• Hiking
  • Visiting caves
  • Visit historical sites
  • Relax and unwind (Resort, horse riding, walking)
  • During the winter it is also possible to ski

More information about the possible activities can be found here. I also recommend to Google for specific activities (horse riding) depending on what you want to do.

I am not a big fan of resorts and my warmest recommendation is to hike the tracks that this park offers.

Hiking

There are many hiking routes in this park, and they are very well marked. Based on the information I could gather there are many reasons to follow the marked routes only. The first is not to spoil the natural environment that is very intact, the second is to avoid to have unpleasant encounters with the wild animals that live in the park. This said, the two most popular routes in this park: Sucha Bela and Velky Sokol.

Technical information about these tracks can be found here (Sucha bela) and here (Velky Sokol). Sucha Bela is the easier and shorter of the two, although being relatively difficult as well.

Example of a passage in the Sucha Bela track

Sucha Bela

This is the route we hiked, and about which we spoke here.

This route is a 2h circle. The route is well marked and features the famous wooden ladders! The path follows the course of a river and includes stairs to climb over the waterfalls. The path is one way and the way down is through a comfortable road into the woods. Walking into these gorges offers really beautiful scenarios especially if you are lucky not to meet many other people and also very good photographic spots. The waterfalls are not very tall but they are still very fascinating and during the winter they froze.

If you are afraid of heights though, this path won’t be very comfortable, not because the elevation is high but because some wooden ladders are horizontally placed over the body of the river, few meters down, and also some steps are docked to the walls of the mountains.

During the hiking I personally met deers, mice and birds but it should be safe.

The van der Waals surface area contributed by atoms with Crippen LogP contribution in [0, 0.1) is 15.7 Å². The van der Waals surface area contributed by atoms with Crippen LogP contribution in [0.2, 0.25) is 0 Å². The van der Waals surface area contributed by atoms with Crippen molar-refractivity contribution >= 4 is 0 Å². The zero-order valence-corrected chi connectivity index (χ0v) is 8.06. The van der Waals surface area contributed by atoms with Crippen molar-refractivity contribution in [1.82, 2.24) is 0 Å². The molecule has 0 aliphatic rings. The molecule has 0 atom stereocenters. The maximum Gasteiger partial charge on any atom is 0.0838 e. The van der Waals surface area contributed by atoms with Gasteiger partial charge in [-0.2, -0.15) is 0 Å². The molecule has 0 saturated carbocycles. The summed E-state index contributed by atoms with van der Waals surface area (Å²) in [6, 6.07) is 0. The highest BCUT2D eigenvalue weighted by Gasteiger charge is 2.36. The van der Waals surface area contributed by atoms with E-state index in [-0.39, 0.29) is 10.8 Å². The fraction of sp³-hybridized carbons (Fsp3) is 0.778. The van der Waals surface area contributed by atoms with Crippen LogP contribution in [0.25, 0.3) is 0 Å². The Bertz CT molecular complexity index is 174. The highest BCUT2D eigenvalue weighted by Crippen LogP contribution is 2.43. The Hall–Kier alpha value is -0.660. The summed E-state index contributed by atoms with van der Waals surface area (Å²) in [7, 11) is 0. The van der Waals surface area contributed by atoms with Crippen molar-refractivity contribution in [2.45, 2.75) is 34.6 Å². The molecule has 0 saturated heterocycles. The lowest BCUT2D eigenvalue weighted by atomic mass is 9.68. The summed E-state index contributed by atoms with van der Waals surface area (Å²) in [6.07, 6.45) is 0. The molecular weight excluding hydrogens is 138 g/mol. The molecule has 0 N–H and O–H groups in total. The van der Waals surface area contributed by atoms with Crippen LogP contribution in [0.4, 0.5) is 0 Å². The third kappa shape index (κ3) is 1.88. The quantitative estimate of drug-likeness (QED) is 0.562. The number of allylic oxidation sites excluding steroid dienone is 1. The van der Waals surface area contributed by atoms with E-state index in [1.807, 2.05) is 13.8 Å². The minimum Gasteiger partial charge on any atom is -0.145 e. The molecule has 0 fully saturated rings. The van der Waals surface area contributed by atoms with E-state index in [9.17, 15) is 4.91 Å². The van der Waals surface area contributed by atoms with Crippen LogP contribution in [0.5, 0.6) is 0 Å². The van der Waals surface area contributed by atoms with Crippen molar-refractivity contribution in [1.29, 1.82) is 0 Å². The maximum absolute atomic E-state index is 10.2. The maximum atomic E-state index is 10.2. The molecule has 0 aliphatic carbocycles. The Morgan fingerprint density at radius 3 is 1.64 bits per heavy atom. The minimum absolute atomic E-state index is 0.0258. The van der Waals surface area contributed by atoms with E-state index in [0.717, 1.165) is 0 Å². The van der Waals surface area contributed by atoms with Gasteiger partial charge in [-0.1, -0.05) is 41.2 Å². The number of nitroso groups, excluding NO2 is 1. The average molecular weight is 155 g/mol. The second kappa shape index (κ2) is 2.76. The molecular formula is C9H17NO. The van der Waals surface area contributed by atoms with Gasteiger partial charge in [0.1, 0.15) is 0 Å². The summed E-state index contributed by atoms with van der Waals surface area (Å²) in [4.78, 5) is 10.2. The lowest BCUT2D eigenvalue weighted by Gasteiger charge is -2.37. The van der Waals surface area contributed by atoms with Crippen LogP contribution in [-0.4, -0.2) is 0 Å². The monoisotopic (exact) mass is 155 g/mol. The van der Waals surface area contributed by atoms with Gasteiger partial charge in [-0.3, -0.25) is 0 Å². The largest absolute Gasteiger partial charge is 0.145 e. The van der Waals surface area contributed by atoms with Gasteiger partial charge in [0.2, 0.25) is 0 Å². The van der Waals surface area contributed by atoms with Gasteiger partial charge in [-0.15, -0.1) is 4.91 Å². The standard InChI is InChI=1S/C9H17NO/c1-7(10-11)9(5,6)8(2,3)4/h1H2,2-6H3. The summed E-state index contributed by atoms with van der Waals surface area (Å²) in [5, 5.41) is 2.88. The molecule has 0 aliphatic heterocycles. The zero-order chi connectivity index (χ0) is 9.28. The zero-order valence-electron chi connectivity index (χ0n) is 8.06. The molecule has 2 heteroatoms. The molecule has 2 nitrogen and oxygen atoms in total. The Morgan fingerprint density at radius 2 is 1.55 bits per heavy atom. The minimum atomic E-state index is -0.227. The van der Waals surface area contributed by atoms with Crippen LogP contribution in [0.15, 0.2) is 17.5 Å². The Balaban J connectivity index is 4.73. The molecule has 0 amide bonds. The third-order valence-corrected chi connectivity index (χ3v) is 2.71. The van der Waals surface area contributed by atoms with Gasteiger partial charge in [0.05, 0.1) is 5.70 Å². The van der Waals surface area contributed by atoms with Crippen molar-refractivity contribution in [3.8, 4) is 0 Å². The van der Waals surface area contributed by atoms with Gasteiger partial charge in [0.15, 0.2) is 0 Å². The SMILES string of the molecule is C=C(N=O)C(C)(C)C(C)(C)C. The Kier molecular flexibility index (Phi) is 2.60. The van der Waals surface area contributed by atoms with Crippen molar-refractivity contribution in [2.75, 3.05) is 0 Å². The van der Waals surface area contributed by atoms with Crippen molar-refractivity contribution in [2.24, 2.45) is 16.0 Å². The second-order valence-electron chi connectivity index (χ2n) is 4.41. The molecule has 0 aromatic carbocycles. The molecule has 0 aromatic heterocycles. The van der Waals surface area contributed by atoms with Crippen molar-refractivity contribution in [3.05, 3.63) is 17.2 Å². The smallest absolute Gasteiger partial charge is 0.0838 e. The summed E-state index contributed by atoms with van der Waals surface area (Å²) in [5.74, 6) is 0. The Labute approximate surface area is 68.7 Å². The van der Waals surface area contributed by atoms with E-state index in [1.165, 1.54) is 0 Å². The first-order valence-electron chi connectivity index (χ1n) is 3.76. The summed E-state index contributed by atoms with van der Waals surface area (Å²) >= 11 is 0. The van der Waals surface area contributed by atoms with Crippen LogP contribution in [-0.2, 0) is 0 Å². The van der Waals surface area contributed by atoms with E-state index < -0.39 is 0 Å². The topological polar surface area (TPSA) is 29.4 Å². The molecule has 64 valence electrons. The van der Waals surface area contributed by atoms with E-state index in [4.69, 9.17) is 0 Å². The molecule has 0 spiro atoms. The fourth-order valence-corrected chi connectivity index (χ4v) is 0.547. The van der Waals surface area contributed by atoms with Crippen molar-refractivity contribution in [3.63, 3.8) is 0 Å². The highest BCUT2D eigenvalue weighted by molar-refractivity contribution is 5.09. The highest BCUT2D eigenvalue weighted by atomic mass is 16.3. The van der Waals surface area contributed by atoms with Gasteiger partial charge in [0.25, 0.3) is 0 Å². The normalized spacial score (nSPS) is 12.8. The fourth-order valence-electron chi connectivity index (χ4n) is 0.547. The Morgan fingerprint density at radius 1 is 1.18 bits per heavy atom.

The path starts from Sokol where you can find camping sites, restaurants, parking (3 euro one day/1.5 euro from 14.00).

Depending of the time of the year the body of the river can be bigger or quite dry. In either case, wearing hiking boots is recommended to walk freely around without soaking your shoes. This is not vital but might make the walk more pleasuring and also reduces the risk of injuries while walking on rocks.

The main waterfall you can visit in Sucha Bela. Frozen during the winter

Velky Sokol

The information I have about this track are result of personal research and NOT based on experience, therefore please, take your time to do your research before venturing there.

This route is 21km long, and takes 6-8 hours, therefore is more demanding. This path also includes wooden ladders and steps to overcome the hardest parts.

I consider valid for this track some of the info about Sucha Bela. They start from the same point, therefore you can find the same services at the beginning and end of the route.
I also feel to recommend as well to wear the proper gear and to pay attention to avoid injuries.

Please find more detailed information in the link posted above.

 

Conclusion

This was my first guide ever written, and I consider myself a beginner in this. Anyway, if you have criticism, suggestions, corrections or if this guide has been any useful for you, please leave a comment or write us!